What is a package that can be used to find the limit of a function? I thought ForwardDiff.jl might have this feature but I couldn’t find it in the documentation.

Here is a “poor man’s” way: stick `Inf`

or `-Inf`

in.

eg,

```
julia> exp(Inf)
Inf
julia> exp(-Inf)
0.0
```

EDIT: Sorry, I guess I just assumed you meant limits as the input approached `+/- Inf`

, and that could not be the case. To get more to the point of what you are after, I’m not sure such a thing exists. If the function is continuous, it could be possible.

Can you give an example of what you’re looking for?

It would be for continuous functions yes, I meant for a tool that substitutes a variable, and rearanges a term such as 1/x or does a limit numerically from each side. Reduce.jl has such a function (but it’s a weird package that won’t load right). I’m thinking a calculus or symbolic algebra package would have these.

Yes, if you want a *numerical* limit calculation, then Richardson extrapolation would be the first thing that I would try. The Richardson.jl package can handle x → ∞ limits too.

If you want a symbolic limit evaluation, that is a matter for a symbolic-algebra package (e.g. you could try SymPy.jl to call sympy from Julia).

As pointed out, `SymPy.jl`

has the `limit`

function for taking limits. It has a special method for a univariate function. For an example usage, here is an innocuous looking function from a colleague which won’t have a numeric limit:

```
julia> g(x) = x^2 + 1 + log(abs( 11*x-15 ))/99
g (generic function with 1 method)
julia> limit(g, 15//11)
-∞
```

I’m not sure I know how to read this. What does 15 and 11 mean?

15//11 is a rational type to represent exactly the fraction 15/11, see https://docs.julialang.org/en/v1/manual/complex-and-rational-numbers/#Rational-Numbers

ok thanks.

That would work great, but I do feel silly, I though that subs in SymEngine just changede the value of x, but if I do something like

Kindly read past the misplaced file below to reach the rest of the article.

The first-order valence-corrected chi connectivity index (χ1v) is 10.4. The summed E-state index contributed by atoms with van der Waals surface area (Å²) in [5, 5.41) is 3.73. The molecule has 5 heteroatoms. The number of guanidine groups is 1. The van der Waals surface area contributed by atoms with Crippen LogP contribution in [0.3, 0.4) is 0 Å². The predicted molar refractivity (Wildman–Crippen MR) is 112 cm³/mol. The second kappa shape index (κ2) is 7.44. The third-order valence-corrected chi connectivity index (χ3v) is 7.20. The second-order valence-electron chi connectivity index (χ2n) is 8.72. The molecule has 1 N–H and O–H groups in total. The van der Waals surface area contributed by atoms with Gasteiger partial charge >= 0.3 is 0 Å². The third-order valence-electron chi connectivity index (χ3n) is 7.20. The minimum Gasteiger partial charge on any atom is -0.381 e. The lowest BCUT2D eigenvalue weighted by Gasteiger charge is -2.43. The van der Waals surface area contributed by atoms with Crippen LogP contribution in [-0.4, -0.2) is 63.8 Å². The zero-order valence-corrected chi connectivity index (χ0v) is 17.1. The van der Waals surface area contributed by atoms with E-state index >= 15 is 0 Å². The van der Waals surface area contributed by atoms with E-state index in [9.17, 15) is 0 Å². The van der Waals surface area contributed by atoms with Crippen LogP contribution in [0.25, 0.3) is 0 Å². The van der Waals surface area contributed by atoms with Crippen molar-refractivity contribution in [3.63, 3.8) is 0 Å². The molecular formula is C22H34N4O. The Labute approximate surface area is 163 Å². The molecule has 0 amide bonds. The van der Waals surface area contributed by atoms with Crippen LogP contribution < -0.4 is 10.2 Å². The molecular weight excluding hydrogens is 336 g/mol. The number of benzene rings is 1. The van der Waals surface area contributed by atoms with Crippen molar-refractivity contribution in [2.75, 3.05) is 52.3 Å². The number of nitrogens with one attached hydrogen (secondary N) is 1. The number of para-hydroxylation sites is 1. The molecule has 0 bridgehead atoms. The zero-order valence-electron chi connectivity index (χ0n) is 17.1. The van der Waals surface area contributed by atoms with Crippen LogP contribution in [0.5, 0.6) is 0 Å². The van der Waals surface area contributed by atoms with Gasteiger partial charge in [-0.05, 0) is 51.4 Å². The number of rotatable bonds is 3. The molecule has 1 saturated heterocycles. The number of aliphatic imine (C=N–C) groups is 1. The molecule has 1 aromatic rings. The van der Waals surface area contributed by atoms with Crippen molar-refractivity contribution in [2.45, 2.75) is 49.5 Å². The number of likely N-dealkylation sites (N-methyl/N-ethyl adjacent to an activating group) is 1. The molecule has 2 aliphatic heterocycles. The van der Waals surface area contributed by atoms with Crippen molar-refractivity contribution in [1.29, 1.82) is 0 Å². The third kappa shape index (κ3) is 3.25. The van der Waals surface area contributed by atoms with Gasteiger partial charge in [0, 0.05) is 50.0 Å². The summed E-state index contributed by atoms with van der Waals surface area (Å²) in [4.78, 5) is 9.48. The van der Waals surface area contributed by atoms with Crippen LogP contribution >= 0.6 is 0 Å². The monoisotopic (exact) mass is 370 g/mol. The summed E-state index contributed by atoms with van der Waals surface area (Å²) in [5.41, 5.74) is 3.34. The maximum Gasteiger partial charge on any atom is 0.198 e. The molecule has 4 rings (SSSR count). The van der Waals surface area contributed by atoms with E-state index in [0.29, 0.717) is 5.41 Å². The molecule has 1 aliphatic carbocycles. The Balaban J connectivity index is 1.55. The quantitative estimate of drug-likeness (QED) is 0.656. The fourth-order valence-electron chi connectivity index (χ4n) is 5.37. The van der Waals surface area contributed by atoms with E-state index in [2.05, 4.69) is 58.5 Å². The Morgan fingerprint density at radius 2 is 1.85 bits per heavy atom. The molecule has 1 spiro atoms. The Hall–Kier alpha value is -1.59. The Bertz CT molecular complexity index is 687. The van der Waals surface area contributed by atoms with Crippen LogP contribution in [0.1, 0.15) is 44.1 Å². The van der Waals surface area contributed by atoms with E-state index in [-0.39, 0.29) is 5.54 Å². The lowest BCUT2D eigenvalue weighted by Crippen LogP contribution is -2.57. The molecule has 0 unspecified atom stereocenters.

```
subs(1x/2x,x=>0)
```

sure enough, I get 1/2. I’m trying to think of a function with removable discontinuity to test.

I can aslo do one sided limits, using infintesimals

```
δ=ε=1 * 10^-308 #the smallest number a 64 bit processor can handle
subs(1/x,x=>δ)
```

and I get a crazy big number, that I can include is infinity.

sub(1/x,x=Inf)

gives me 0.

I was curious, so I gave it a try:

```
julia> using IntervalArithmetic, Richardson
julia> g(x) = x^2 + 1 + log(abs( 11*x-15 ))/99
g (generic function with 1 method)
julia> extrapolate(g, 15/11)
(1.0273540424380285, 1.4376019930040229e-8)
julia> extrapolate(g, 15//11)
(1.0273540424380285, 1.4376019930040229e-8)
julia> extrapolate(g, big(15)/11)
(-Inf, Inf)
julia> extrapolate(g, interval(15)/11)
([0.846292, ∞], [0, ∞])
julia> extrapolate(g, interval(big(15))/11)
([1.04933, ∞]₂₅₆, [0, ∞]₂₅₆)
julia> g(15/11)
2.5164312852875934
julia> g(15//11)
-Inf
julia> g(big(15)/11)
-Inf
julia> g(interval(15)/11)
[-∞, 2.51644]
```

Some of them got it, but not all, and the error estimate of `Inf`

from Richardson does not inspire confidence

Which is from IntervalArithmatic, and which are from Richardson, I like the idea of extrapolate being able to find range, but there is a problem if it makes errors.

`extrapolate`

is from Richardson and `interval`

is from IntervalArithmetic

It is a tricky function as the asymptote is really sharp. But +oo and not -oo?

First, you’re using `Richardson.extrapolate`

incorrectly: The second argument is not the point to extrapolate to, it is the initial step away from the limit point `x0`

(which defaults to zero).

Second, Richardson extrapolation is based on polynomial extrapolation, so it isn’t going to work if the limit diverges.

Third, this particular extrapolation problem is going to be very difficult to do numerically (as opposed to symbolically) in any case. Because 11/15 is not representable in binary floating point, and the singularity is only logarithmic, in double precision `g(11/15)`

gives a quite small magnitude result of `≈ 1.5573367747276683`

. (And calling `extrapolate(g, 0.1, x0=11/15)`

“correctly” gives this answer.)

Ah, thanks for the correction!

It is good to have range and domain of many functions. And, it would be good to do limits, I was able to use the subs by an using an infentesimal, which I definite as 10e-302 , or the smallest number a 64 bit machine would do. I’m not sure what is a safe number to put in Julia.

If the limit does not exist, will it give a null or an error?

It will typically halt after a few iterations and give a large error estimate (the second return value):

```
julia> extrapolate(x -> 1/x, 0.1, x0=0)
(90.0, 80.0)
```

but log divergences are more difficult to detect with polynomial extrapolation so the error estimates are smaller (but still much larger than the typical error estimates when it succeeds):

```
julia> extrapolate(log, 0.1, x0=0)
(-744.7275688945767, 1.7346317053750226)
```

Note that (by design) it computes the one-sided limit (you specify the side using the initial step):

```
julia> extrapolate(x -> sqrt(x^2 + x^3)/x, 0.1, x0=0)
(1.0000000000000002, 1.3793410857942945e-11)
julia> extrapolate(x -> sqrt(x^2 + x^3)/x, -0.1, x0=0)
(-0.9999999999999998, 1.6191714635738208e-11)
```